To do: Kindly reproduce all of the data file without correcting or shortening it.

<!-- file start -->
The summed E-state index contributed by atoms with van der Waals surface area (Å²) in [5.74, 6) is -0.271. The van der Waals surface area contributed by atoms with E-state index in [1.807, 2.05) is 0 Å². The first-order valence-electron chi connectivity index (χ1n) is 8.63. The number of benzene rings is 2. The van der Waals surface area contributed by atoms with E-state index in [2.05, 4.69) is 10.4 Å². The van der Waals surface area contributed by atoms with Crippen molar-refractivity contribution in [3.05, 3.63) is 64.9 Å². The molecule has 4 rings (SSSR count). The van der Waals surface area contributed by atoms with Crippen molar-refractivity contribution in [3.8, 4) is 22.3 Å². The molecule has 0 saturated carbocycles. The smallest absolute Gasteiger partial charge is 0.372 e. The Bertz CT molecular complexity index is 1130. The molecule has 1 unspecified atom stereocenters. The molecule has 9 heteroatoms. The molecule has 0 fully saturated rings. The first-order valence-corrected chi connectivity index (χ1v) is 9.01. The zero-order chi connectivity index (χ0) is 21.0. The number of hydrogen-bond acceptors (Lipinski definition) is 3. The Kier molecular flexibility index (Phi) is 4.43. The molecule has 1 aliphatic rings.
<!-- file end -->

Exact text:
The summed E-state index contributed by atoms with van der Waals surface area (Å²) in [5.74, 6) is -0.271. The van der Waals surface area contributed by atoms with E-state index in [1.807, 2.05) is 0 Å². The first-order valence-electron chi connectivity index (χ1n) is 8.63. The number of benzene rings is 2. The van der Waals surface area contributed by atoms with E-state index in [2.05, 4.69) is 10.4 Å². The van der Waals surface area contributed by atoms with Crippen molar-refractivity contribution in [3.05, 3.63) is 64.9 Å². The molecule has 4 rings (SSSR count). The van der Waals surface area contributed by atoms with Crippen molar-refractivity contribution in [3.8, 4) is 22.3 Å². The molecule has 0 saturated carbocycles. The smallest absolute Gasteiger partial charge is 0.372 e. The Bertz CT molecular complexity index is 1130. The molecule has 1 unspecified atom stereocenters. The molecule has 9 heteroatoms. The molecule has 0 fully saturated rings. The first-order valence-corrected chi connectivity index (χ1v) is 9.01. The zero-order chi connectivity index (χ0) is 21.0. The number of hydrogen-bond acceptors (Lipinski definition) is 3. The Kier molecular flexibility index (Phi) is 4.43. The molecule has 1 aliphatic rings.